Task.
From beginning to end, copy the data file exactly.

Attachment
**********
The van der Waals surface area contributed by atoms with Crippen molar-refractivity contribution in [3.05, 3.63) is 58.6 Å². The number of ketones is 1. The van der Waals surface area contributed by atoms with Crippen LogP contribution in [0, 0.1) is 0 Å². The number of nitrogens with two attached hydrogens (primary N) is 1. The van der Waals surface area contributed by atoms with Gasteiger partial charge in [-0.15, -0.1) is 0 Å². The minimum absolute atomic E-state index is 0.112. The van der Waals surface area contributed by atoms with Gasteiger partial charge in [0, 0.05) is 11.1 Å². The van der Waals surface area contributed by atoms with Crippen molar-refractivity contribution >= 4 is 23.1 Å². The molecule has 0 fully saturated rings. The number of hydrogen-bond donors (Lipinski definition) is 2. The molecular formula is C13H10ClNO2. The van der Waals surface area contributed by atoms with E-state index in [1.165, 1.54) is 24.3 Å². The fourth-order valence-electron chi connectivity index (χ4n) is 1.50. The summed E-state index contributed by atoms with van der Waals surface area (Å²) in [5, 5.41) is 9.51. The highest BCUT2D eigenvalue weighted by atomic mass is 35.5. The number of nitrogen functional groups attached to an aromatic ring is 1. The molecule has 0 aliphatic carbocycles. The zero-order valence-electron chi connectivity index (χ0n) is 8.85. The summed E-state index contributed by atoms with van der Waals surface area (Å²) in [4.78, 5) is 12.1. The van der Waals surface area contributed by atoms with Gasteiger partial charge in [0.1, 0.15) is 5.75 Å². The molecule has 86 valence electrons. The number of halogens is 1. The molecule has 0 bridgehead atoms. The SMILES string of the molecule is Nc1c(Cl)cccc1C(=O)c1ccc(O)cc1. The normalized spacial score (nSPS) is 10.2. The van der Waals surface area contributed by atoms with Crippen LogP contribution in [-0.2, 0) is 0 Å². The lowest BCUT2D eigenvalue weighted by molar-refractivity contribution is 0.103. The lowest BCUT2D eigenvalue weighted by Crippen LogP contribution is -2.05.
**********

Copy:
The van der Waals surface area contributed by atoms with Crippen molar-refractivity contribution in [3.05, 3.63) is 58.6 Å². The number of ketones is 1. The van der Waals surface area contributed by atoms with Crippen LogP contribution in [0, 0.1) is 0 Å². The number of nitrogens with two attached hydrogens (primary N) is 1. The van der Waals surface area contributed by atoms with Gasteiger partial charge in [-0.15, -0.1) is 0 Å². The minimum absolute atomic E-state index is 0.112. The van der Waals surface area contributed by atoms with Gasteiger partial charge in [0, 0.05) is 11.1 Å². The van der Waals surface area contributed by atoms with Crippen molar-refractivity contribution >= 4 is 23.1 Å². The molecule has 0 fully saturated rings. The number of hydrogen-bond donors (Lipinski definition) is 2. The molecular formula is C13H10ClNO2. The van der Waals surface area contributed by atoms with E-state index in [1.165, 1.54) is 24.3 Å². The fourth-order valence-electron chi connectivity index (χ4n) is 1.50. The summed E-state index contributed by atoms with van der Waals surface area (Å²) in [5, 5.41) is 9.51. The highest BCUT2D eigenvalue weighted by atomic mass is 35.5. The number of nitrogen functional groups attached to an aromatic ring is 1. The molecule has 0 aliphatic carbocycles. The zero-order valence-electron chi connectivity index (χ0n) is 8.85. The summed E-state index contributed by atoms with van der Waals surface area (Å²) in [4.78, 5) is 12.1. The van der Waals surface area contributed by atoms with Gasteiger partial charge in [0.1, 0.15) is 5.75 Å². The molecule has 86 valence electrons. The number of halogens is 1. The molecule has 0 bridgehead atoms. The SMILES string of the molecule is Nc1c(Cl)cccc1C(=O)c1ccc(O)cc1. The normalized spacial score (nSPS) is 10.2. The van der Waals surface area contributed by atoms with Crippen LogP contribution in [-0.2, 0) is 0 Å². The lowest BCUT2D eigenvalue weighted by molar-refractivity contribution is 0.103. The lowest BCUT2D eigenvalue weighted by Crippen LogP contribution is -2.05.